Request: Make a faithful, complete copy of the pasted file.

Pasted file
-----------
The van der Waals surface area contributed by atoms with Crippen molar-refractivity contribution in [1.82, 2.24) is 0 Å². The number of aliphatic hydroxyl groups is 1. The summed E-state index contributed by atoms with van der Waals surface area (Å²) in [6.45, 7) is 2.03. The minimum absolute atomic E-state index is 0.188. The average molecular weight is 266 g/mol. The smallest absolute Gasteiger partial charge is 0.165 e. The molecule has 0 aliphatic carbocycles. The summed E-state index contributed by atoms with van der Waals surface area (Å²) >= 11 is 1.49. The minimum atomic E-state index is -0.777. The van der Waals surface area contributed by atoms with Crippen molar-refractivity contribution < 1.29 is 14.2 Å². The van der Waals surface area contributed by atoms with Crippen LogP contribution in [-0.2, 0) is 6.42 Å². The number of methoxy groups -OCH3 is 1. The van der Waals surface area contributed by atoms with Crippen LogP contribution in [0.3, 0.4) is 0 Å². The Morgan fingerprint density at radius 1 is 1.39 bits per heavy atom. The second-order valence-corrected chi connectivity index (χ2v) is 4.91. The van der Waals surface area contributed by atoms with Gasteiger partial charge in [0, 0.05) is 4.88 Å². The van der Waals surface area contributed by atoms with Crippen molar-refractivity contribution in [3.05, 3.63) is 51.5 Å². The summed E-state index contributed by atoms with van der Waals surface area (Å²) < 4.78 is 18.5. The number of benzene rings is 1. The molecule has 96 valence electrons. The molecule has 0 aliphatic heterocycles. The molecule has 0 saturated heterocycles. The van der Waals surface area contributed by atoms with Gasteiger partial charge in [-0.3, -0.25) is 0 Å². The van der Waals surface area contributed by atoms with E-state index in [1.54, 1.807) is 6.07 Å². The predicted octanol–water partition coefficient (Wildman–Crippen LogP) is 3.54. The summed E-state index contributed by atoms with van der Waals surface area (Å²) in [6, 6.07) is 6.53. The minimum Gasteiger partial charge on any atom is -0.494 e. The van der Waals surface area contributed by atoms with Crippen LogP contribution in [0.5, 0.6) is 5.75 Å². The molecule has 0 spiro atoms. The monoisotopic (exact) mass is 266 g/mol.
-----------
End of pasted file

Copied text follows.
The van der Waals surface area contributed by atoms with Crippen molar-refractivity contribution in [1.82, 2.24) is 0 Å². The number of aliphatic hydroxyl groups is 1. The summed E-state index contributed by atoms with van der Waals surface area (Å²) in [6.45, 7) is 2.03. The minimum absolute atomic E-state index is 0.188. The average molecular weight is 266 g/mol. The smallest absolute Gasteiger partial charge is 0.165 e. The molecule has 0 aliphatic carbocycles. The summed E-state index contributed by atoms with van der Waals surface area (Å²) >= 11 is 1.49. The minimum atomic E-state index is -0.777. The van der Waals surface area contributed by atoms with Crippen molar-refractivity contribution < 1.29 is 14.2 Å². The van der Waals surface area contributed by atoms with Crippen LogP contribution in [-0.2, 0) is 6.42 Å². The number of methoxy groups -OCH3 is 1. The van der Waals surface area contributed by atoms with Crippen LogP contribution in [0.3, 0.4) is 0 Å². The Morgan fingerprint density at radius 1 is 1.39 bits per heavy atom. The second-order valence-corrected chi connectivity index (χ2v) is 4.91. The van der Waals surface area contributed by atoms with Gasteiger partial charge in [0, 0.05) is 4.88 Å². The van der Waals surface area contributed by atoms with Crippen molar-refractivity contribution in [3.05, 3.63) is 51.5 Å². The summed E-state index contributed by atoms with van der Waals surface area (Å²) < 4.78 is 18.5. The number of benzene rings is 1. The molecule has 96 valence electrons. The molecule has 0 aliphatic heterocycles. The molecule has 0 saturated heterocycles. The van der Waals surface area contributed by atoms with Gasteiger partial charge in [-0.3, -0.25) is 0 Å². The van der Waals surface area contributed by atoms with E-state index in [1.54, 1.807) is 6.07 Å². The predicted octanol–water partition coefficient (Wildman–Crippen LogP) is 3.54. The summed E-state index contributed by atoms with van der Waals surface area (Å²) in [6, 6.07) is 6.53. The minimum Gasteiger partial charge on any atom is -0.494 e. The van der Waals surface area contributed by atoms with Crippen LogP contribution in [0.5, 0.6) is 5.75 Å². The molecule has 0 spiro atoms. The monoisotopic (exact) mass is 266 g/mol.